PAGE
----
Being vs Self - What's the difference?

being | self |


As a verb being

is .

As a noun being

is a living creature.

As a conjunction being

is (obsolete) given that; since.

As a proper noun self is

.

Other Comparisons: What's the difference?

being

English

Verb

(head)
  • Noun

    (en noun)
  • A living creature.
  • The state or fact of existence, consciousness, or life, or something in such a state.
  • * Shakespeare
  • Claudius, thou / Wast follower of his fortunes in his being .
  • (philosophy) That which has actuality (materially or in concept).
  • (philosophy) One's basic nature, or the qualities thereof; essence or personality.
  • (obsolete) An abode; a cottage.
  • (Wright)
  • * Steele
  • It was a relief to dismiss them [Sir Roger's servants] into little beings within my manor.

    Derived terms

    * beingdom * beingful * beinghood * beingless * beingness * (noun ) human being

    Conjunction

    (English Conjunctions)
  • (obsolete) Given that; since.
  • *, New York Review Books 2001, p.280:
  • ’Tis a hard matter therefore to confine them, being they are so various and many […].

    Derived terms

    * being that

    References

    * * * *

    See also

    * am * are * is * art * be * been * beest * was * wast * were * wert

    Statistics

    *

    self

    English

    (wikipedia self)

    Pronoun

    (English Pronouns)
  • (obsolete) Himself, herself, itself, themselves; that specific (person mentioned).
  • This argument was put forward by the defendant self .
  • Myself.
  • I made out a cheque, payable to self , which cheered me up somewhat.

    Noun

    (en-noun)
  • The subject of one's own experience of phenomena: perception, emotions, thoughts.
  • *
  • *:Thanks to that penny he had just spent so recklessly [on a newspaper] he would pass a happy hour, taken, for once, out of his anxious, despondent, miserable self . It irritated him shrewdly to know that these moments of respite from carking care would not be shared with his poor wife, with careworn, troubled Ellen.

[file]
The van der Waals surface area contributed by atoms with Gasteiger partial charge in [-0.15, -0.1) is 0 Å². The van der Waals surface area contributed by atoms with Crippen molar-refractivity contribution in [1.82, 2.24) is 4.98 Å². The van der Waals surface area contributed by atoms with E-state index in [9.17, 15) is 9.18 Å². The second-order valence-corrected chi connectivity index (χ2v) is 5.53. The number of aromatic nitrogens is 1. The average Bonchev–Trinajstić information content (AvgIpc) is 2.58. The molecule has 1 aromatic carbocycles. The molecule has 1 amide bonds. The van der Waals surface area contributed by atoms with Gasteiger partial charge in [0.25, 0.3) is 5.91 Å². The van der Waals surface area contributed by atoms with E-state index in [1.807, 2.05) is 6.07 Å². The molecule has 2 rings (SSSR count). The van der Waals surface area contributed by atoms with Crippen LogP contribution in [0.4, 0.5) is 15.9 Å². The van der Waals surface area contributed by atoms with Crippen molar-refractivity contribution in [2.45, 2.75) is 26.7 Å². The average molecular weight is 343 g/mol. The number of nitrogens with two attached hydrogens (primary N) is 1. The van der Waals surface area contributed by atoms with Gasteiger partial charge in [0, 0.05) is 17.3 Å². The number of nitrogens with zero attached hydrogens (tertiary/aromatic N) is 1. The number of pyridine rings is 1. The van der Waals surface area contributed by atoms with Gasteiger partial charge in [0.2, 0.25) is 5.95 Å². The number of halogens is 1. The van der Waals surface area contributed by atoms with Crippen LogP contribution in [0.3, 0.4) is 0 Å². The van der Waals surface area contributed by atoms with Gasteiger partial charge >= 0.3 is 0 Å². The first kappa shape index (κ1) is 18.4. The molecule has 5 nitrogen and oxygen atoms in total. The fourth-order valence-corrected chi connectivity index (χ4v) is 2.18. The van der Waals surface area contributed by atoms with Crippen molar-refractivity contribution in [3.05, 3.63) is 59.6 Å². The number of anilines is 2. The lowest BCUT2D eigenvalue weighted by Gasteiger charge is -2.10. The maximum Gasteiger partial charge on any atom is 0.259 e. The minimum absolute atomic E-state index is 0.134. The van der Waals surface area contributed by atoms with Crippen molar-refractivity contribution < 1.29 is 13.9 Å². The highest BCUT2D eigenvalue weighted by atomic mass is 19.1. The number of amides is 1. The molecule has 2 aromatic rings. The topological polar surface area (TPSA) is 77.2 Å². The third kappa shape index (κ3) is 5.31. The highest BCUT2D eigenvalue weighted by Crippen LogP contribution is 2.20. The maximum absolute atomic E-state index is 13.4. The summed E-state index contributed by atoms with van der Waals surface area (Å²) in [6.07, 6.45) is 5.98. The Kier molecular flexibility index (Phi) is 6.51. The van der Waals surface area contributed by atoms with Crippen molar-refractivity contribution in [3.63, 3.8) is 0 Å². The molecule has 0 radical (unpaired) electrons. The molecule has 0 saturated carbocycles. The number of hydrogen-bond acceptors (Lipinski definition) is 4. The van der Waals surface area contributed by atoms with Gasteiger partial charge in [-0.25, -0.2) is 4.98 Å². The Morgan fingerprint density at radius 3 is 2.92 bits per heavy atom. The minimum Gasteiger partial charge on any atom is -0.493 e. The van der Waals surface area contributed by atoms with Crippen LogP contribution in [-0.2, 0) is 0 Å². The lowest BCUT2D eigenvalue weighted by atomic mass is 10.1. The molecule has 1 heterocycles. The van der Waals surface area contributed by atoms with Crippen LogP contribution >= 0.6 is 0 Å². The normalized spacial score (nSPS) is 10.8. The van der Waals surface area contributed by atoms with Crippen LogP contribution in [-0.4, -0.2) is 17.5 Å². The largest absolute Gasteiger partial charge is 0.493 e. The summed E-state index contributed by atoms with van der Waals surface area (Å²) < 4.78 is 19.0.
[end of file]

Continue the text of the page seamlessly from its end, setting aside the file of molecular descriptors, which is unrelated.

• An individual person as the object of his own reflective consciousness (plural selves).
  • * (1788-1856)
  • *:The self , the I, is recognized in every act of intelligence as the subject to which that act belongs. It is I that perceive, I that imagine, I that remember, I that attend, I that compare, I that feel, I that will, I that am conscious.
  • *, chapter=16
  • , title= The Mirror and the Lamp , passage=The preposterous altruism too!
  • *{{quote-magazine, year=2013, month=May-June, author= Katrina G. Claw
  • , title= Rapid Evolution in Eggs and Sperm , volume=101, issue=3, magazine=(American Scientist) , passage=In plants, the ability to recognize self from nonself plays an important role in fertilization, because self-fertilization will result in less diverse offspring than fertilization with pollen from another individual.}}
  • (lb) A seedling produced by self-pollination (plural selfs).
  • Derived terms

    * selfie

    See also

    * self- * person * I * ego

    Verb

    (en verb)
  • (botany) To fertilise by the same individual; to self-fertilise or self-pollinate.
  • (botany) To fertilise by the same strain; to inbreed.
  • Antonyms

    * outcross

    Adjective

  • (obsolete) same
  • * 1605 , William Shakespeare, King Lear , I.i:
  • I am made of that self mettle as my sister.
  • * Sir Walter Raleigh
  • on these self hills
  • * Dryden
  • At that self moment enters Palamon.